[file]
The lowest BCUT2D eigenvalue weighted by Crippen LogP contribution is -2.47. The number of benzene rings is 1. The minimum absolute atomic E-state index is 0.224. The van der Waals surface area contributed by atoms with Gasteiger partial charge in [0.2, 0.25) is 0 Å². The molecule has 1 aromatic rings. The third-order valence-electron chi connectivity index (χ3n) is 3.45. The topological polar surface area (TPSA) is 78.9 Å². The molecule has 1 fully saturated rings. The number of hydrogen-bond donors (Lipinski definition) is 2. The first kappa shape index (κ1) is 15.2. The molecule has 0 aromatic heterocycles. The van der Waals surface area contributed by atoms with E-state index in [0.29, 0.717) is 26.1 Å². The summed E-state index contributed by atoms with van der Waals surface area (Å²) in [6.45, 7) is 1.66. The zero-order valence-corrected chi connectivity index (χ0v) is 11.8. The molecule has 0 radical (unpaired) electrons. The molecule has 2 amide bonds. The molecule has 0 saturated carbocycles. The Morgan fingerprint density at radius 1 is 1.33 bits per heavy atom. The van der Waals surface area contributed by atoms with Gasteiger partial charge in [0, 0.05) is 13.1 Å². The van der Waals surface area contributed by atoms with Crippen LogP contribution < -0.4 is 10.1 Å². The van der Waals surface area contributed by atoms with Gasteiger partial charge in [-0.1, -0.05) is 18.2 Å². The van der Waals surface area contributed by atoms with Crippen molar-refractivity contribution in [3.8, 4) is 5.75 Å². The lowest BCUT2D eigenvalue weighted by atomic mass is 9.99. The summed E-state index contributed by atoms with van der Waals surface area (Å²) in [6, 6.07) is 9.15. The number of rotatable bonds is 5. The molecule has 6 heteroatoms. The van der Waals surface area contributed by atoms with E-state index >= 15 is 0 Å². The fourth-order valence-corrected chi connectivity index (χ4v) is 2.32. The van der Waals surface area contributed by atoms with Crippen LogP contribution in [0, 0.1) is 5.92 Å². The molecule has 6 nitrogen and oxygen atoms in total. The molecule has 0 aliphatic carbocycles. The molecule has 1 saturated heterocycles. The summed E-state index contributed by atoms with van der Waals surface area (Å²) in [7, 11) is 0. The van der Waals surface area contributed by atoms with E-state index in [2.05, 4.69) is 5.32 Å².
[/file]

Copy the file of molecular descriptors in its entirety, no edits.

The lowest BCUT2D eigenvalue weighted by Crippen LogP contribution is -2.47. The number of benzene rings is 1. The minimum absolute atomic E-state index is 0.224. The van der Waals surface area contributed by atoms with Gasteiger partial charge in [0.2, 0.25) is 0 Å². The molecule has 1 aromatic rings. The third-order valence-electron chi connectivity index (χ3n) is 3.45. The topological polar surface area (TPSA) is 78.9 Å². The molecule has 1 fully saturated rings. The number of hydrogen-bond donors (Lipinski definition) is 2. The first kappa shape index (κ1) is 15.2. The molecule has 0 aromatic heterocycles. The van der Waals surface area contributed by atoms with E-state index in [0.29, 0.717) is 26.1 Å². The summed E-state index contributed by atoms with van der Waals surface area (Å²) in [6.45, 7) is 1.66. The zero-order valence-corrected chi connectivity index (χ0v) is 11.8. The molecule has 0 radical (unpaired) electrons. The molecule has 2 amide bonds. The molecule has 0 saturated carbocycles. The Morgan fingerprint density at radius 1 is 1.33 bits per heavy atom. The van der Waals surface area contributed by atoms with Gasteiger partial charge in [0, 0.05) is 13.1 Å². The van der Waals surface area contributed by atoms with Crippen LogP contribution < -0.4 is 10.1 Å². The van der Waals surface area contributed by atoms with Gasteiger partial charge in [-0.1, -0.05) is 18.2 Å². The van der Waals surface area contributed by atoms with Crippen molar-refractivity contribution in [3.8, 4) is 5.75 Å². The lowest BCUT2D eigenvalue weighted by atomic mass is 9.99. The summed E-state index contributed by atoms with van der Waals surface area (Å²) in [6, 6.07) is 9.15. The number of rotatable bonds is 5. The molecule has 6 heteroatoms. The van der Waals surface area contributed by atoms with E-state index >= 15 is 0 Å². The fourth-order valence-corrected chi connectivity index (χ4v) is 2.32. The van der Waals surface area contributed by atoms with Crippen LogP contribution in [0, 0.1) is 5.92 Å². The molecule has 6 nitrogen and oxygen atoms in total. The molecule has 0 aliphatic carbocycles. The molecule has 1 saturated heterocycles. The summed E-state index contributed by atoms with van der Waals surface area (Å²) in [7, 11) is 0. The van der Waals surface area contributed by atoms with E-state index in [2.05, 4.69) is 5.32 Å².